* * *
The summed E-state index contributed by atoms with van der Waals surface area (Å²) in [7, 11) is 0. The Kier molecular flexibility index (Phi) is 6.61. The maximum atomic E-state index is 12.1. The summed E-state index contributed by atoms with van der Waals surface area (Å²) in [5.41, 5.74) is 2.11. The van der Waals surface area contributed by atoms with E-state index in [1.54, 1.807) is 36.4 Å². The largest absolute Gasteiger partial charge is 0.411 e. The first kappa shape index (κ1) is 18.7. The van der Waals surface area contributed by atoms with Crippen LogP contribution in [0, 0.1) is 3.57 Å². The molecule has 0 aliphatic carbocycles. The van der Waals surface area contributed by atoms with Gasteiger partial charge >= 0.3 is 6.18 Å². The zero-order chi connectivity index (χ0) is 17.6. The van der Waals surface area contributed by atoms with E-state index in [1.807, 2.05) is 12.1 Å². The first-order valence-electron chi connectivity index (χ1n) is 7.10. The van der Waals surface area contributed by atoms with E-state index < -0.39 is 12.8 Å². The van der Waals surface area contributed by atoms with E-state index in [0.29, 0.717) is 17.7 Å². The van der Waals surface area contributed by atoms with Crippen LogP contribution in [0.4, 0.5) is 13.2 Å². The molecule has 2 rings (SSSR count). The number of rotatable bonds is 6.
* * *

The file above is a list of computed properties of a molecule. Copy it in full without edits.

The summed E-state index contributed by atoms with van der Waals surface area (Å²) in [7, 11) is 0. The Kier molecular flexibility index (Phi) is 6.61. The maximum atomic E-state index is 12.1. The summed E-state index contributed by atoms with van der Waals surface area (Å²) in [5.41, 5.74) is 2.11. The van der Waals surface area contributed by atoms with E-state index in [1.54, 1.807) is 36.4 Å². The largest absolute Gasteiger partial charge is 0.411 e. The first kappa shape index (κ1) is 18.7. The van der Waals surface area contributed by atoms with Crippen LogP contribution in [0, 0.1) is 3.57 Å². The molecule has 0 aliphatic carbocycles. The van der Waals surface area contributed by atoms with Gasteiger partial charge >= 0.3 is 6.18 Å². The zero-order chi connectivity index (χ0) is 17.6. The van der Waals surface area contributed by atoms with E-state index in [1.807, 2.05) is 12.1 Å². The first-order valence-electron chi connectivity index (χ1n) is 7.10. The van der Waals surface area contributed by atoms with E-state index < -0.39 is 12.8 Å². The van der Waals surface area contributed by atoms with E-state index in [0.29, 0.717) is 17.7 Å². The van der Waals surface area contributed by atoms with Crippen LogP contribution in [0.4, 0.5) is 13.2 Å². The molecule has 2 rings (SSSR count). The number of rotatable bonds is 6.